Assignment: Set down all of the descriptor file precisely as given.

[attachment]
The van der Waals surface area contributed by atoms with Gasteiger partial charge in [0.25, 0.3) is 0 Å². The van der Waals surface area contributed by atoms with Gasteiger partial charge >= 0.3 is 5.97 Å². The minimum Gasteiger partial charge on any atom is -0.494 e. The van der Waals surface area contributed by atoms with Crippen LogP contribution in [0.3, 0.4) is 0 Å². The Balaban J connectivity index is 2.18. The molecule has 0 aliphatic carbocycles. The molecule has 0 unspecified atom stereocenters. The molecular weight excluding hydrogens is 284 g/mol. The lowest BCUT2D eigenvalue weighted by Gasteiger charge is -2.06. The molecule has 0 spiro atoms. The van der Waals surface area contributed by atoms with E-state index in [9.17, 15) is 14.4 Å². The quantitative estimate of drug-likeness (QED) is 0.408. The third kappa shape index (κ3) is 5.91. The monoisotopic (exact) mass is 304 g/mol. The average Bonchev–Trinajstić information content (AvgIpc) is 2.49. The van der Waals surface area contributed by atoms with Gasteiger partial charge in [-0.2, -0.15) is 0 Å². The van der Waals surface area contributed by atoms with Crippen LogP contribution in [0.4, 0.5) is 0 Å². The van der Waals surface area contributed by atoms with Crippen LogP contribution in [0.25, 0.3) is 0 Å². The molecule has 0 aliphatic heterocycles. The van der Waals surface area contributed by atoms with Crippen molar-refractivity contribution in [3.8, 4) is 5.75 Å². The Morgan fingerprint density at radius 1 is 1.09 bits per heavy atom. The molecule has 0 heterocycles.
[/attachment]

The van der Waals surface area contributed by atoms with Gasteiger partial charge in [0.25, 0.3) is 0 Å². The van der Waals surface area contributed by atoms with Gasteiger partial charge >= 0.3 is 5.97 Å². The minimum Gasteiger partial charge on any atom is -0.494 e. The van der Waals surface area contributed by atoms with Crippen LogP contribution in [0.3, 0.4) is 0 Å². The Balaban J connectivity index is 2.18. The molecule has 0 aliphatic carbocycles. The molecule has 0 unspecified atom stereocenters. The molecular weight excluding hydrogens is 284 g/mol. The lowest BCUT2D eigenvalue weighted by Gasteiger charge is -2.06. The molecule has 0 spiro atoms. The van der Waals surface area contributed by atoms with E-state index in [9.17, 15) is 14.4 Å². The quantitative estimate of drug-likeness (QED) is 0.408. The third kappa shape index (κ3) is 5.91. The monoisotopic (exact) mass is 304 g/mol. The average Bonchev–Trinajstić information content (AvgIpc) is 2.49. The van der Waals surface area contributed by atoms with Gasteiger partial charge in [-0.2, -0.15) is 0 Å². The van der Waals surface area contributed by atoms with Crippen LogP contribution in [0.4, 0.5) is 0 Å². The van der Waals surface area contributed by atoms with Crippen LogP contribution in [0.25, 0.3) is 0 Å². The molecule has 0 aliphatic heterocycles. The van der Waals surface area contributed by atoms with Crippen molar-refractivity contribution in [3.8, 4) is 5.75 Å². The Morgan fingerprint density at radius 1 is 1.09 bits per heavy atom. The molecule has 0 heterocycles.